When the western diamond-backed rattlesnake is threatened, it will shake its rattle in warning. The rattle, which is at the end of the tail, is made from keratin, and each time the snake moults, a new segment is added. Although the bite of the western diamond-backed rattlesnake has caused a lot of fatalities, it will not actively attack, but bites in defence. Venom is injected quickly via long, hollow, retractable fangs. The tail of the snake next to the rattle is banded with black and white stripes, but the rest of its body is brown to grey, sometimes pinkish in colour with dark brown diamond blotches trimmed in white. This solid snake grows to 1.5 metres long.
Found in the south-west United States and central Mexico, the western diamond-backed rattlesnake favours dry, rocky terrain with some trees, cacti and shrubs. It will often hide in rocky crevices and burrows and during winter will hibernate in these – even if the burrows are occupied by prairie dogs or other western diamond-backed rattlesnakes.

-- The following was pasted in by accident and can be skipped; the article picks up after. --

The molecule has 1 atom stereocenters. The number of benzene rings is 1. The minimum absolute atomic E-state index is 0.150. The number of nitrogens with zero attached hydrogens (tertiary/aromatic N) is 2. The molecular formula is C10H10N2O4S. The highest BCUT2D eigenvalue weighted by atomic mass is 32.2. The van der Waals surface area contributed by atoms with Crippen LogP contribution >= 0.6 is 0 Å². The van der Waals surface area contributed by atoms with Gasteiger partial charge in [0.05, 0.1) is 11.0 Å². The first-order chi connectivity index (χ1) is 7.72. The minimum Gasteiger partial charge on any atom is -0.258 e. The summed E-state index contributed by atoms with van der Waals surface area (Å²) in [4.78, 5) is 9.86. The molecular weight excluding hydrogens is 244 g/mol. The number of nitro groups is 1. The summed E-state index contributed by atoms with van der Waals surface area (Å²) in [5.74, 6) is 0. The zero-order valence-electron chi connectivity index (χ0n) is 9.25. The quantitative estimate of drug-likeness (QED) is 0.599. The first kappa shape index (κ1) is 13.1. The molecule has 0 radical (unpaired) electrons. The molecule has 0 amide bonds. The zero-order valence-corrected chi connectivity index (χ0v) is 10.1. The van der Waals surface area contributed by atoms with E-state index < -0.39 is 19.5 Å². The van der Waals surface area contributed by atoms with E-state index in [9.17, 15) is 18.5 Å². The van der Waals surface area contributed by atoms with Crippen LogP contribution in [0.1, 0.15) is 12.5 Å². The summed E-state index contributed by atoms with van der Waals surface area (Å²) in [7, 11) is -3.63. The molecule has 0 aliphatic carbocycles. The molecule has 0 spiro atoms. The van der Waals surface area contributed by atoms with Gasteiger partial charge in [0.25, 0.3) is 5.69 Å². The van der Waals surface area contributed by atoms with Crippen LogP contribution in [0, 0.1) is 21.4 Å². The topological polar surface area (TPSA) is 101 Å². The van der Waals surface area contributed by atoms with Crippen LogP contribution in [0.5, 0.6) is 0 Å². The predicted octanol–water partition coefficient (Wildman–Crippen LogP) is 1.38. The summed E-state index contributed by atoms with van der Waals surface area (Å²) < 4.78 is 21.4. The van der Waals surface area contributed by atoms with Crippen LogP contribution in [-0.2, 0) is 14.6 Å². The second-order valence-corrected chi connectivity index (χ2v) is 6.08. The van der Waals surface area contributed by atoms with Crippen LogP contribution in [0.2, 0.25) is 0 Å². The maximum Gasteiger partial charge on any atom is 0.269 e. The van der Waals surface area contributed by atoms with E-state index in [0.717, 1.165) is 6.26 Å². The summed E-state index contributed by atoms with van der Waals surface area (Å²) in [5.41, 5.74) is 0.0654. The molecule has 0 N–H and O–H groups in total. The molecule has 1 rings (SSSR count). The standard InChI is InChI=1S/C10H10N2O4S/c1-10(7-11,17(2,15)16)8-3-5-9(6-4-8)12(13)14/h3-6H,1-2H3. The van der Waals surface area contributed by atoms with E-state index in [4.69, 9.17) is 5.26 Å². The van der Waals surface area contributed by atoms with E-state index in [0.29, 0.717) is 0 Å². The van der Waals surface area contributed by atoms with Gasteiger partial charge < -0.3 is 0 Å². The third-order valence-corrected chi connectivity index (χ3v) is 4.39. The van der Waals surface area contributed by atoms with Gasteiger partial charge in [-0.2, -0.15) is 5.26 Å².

Small mammals, birds, reptiles and amphibians. The snake is an ambush predator, keeping coiled up and still, waiting for the prey to pass for it to strike. If the prey is land bound, such as rodents, the snake will bite and release, then follow the scent trail to where the prey has died once the venom has kicked in. Birds are generally not released as they don’t leave a trail to follow. Prey is swallowed whole and the snake only eats every 2-3 weeks.
Snakes are mature at about 3 years and mating takes place in spring when the snakes come out of hibernation. After a gestation period of 167 days, the females give birth to 10-20 live young. Within a few hours of being born, the young scatter off in search of prey.